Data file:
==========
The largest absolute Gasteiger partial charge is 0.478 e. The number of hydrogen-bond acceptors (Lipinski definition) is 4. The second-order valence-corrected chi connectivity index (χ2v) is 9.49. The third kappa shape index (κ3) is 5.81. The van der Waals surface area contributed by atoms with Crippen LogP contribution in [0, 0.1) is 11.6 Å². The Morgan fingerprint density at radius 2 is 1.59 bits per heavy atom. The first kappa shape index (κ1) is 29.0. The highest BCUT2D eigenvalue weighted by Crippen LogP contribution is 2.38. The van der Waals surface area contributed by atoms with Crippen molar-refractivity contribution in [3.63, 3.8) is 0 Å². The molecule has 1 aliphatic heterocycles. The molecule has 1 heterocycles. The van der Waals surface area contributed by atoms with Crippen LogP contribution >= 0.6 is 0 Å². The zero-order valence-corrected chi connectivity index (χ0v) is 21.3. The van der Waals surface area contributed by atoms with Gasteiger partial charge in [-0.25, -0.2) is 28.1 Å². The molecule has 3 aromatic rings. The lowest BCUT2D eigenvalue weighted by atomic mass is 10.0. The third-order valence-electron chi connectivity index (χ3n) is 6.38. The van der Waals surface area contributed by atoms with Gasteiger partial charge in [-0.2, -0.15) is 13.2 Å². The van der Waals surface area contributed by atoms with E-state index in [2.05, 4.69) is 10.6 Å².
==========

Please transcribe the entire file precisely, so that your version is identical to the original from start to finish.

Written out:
The largest absolute Gasteiger partial charge is 0.478 e. The number of hydrogen-bond acceptors (Lipinski definition) is 4. The second-order valence-corrected chi connectivity index (χ2v) is 9.49. The third kappa shape index (κ3) is 5.81. The van der Waals surface area contributed by atoms with Crippen LogP contribution in [0, 0.1) is 11.6 Å². The Morgan fingerprint density at radius 2 is 1.59 bits per heavy atom. The first kappa shape index (κ1) is 29.0. The highest BCUT2D eigenvalue weighted by Crippen LogP contribution is 2.38. The van der Waals surface area contributed by atoms with Crippen molar-refractivity contribution in [3.63, 3.8) is 0 Å². The molecule has 1 aliphatic heterocycles. The molecule has 1 heterocycles. The van der Waals surface area contributed by atoms with Crippen LogP contribution >= 0.6 is 0 Å². The zero-order valence-corrected chi connectivity index (χ0v) is 21.3. The van der Waals surface area contributed by atoms with Gasteiger partial charge in [-0.25, -0.2) is 28.1 Å². The molecule has 3 aromatic rings. The lowest BCUT2D eigenvalue weighted by atomic mass is 10.0. The third-order valence-electron chi connectivity index (χ3n) is 6.38. The van der Waals surface area contributed by atoms with Gasteiger partial charge in [-0.2, -0.15) is 13.2 Å². The van der Waals surface area contributed by atoms with E-state index in [2.05, 4.69) is 10.6 Å².